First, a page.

There were also a ton of cool stuff on sale (which I wanted but could not have)


10 AM- Let the panels begin!  My first job was mic running (a job I ended up doing more than anything else, because I was tiny enough to pass between rows of attendees unobtrusively) for the Dragonball Z Panel with Mike McFarland and Todd Haberkorn.

fans showed up cosplaying as the cast of Dragonball Z

I don’t watch Dragonball Z, but I still enjoyed the panel a lot and learned a little of what it’s like to work in voice acting. Turns out Todd also plays Natsu from Fairy Tail, which is maybe the only Anime I’ve actually been interested in. I loved the mic running jobs because I got to get close to stage while holding the mic for attendees in the front row seats!

These two guys were funny, talented and passionate about their job, able to put on their anime character voices at the drop of a hat to the delight of the audience!

11 AM- By now I had been assigned to usher in the line for the next panel, which meant I had to stand by the entrance and stay there for the duration of the panel. This next one was Voice Acting 101 with Olivia Hack, Dante Basco and Rikki Simons. I’m a big fan of Avatar: The Last Airbender, so when I found out that Stage 2 was getting Olivia and Dante (who play Ty Lee and Zuko on the show, respectively) I got even more excited for the comic-con weekend. However, today I didn’t get to watch all of the panel as I was busy showing people inside.

Some people just linger in the doorway wondering what’s going on. Some are content to stand at the entrance for a few minutes before leaving, which is really bothersome for the people lining up. I also had the job of reminding attendees to stop taking photos after the first five minutes of the panel, as per the OZCC protocol. Quite a few attendees get kind of snarky if you tell them this, but others are polite and apologetic.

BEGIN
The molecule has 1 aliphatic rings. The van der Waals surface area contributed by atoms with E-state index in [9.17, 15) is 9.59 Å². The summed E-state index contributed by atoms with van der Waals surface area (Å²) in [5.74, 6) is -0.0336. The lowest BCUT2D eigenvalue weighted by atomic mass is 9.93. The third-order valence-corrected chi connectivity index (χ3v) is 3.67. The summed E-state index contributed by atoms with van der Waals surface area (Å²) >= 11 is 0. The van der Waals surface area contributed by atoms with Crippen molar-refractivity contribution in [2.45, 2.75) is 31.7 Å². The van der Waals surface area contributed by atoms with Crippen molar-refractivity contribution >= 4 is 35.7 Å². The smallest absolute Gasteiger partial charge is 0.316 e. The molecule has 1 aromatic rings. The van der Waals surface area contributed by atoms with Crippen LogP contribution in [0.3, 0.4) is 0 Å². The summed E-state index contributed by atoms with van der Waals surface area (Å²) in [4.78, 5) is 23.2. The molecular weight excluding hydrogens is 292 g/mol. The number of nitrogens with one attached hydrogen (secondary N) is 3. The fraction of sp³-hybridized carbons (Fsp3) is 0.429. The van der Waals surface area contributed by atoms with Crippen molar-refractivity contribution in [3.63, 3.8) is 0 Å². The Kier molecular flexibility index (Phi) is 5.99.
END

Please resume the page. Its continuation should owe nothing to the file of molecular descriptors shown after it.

left to right: Dante, Olivia, Rikki and teamleader/ emcee Beck

Nevertheless, I was thrilled to be able to observe the panel from afar. Olivia Hack had injured her ankle and was on crutches during the con, but that didn’t dampen her friendly and bubbly attitude. Dante Basco sounds exactly like his characters, and when he said ‘dragon up!’ (his catchphrase from the cartoon American Dragon) I almost lost my mind. He talked about his experiences with Mark Hamill on the show as well, and about how art truly sometimes imitates life. Plus, fellow ATLA fans will be thrilled to know that ‘The Beach’ was Olivia Hack’s favorite episode of the series :) There were a lot of people and a lot of questions, owing to the popularity of Avatar, American Dragon and Invader Zim, which Rikki Simons was a part of.

12 PM- Shortly after the Voice Acting 101 panel ended, a man in a Sonic the Hedgehog outfit approached me asking where he could wait. I asked him to wait in line until the panel started, then he told me he was a guest on the panel! Surprised, I brought him around to the back entrance where he could wait with Beck.

By the time the panel started I was beginning to feel a little dizzy and restless, and was beginning to think maaaaaaybe I should have something to eat. The information we’d been emailed prior to the panel had allowed for one hour break for lunch per dey of the comic con, a rule which was softly bent as time went on. 12 pm on Stage 2 was the team of Good Game, a popular show of gamers who review different video games (including the guy in the Sonic suit.) The audience for this was overwhelming, mostly families with young children, and the team was friendly and fun in answering their questions.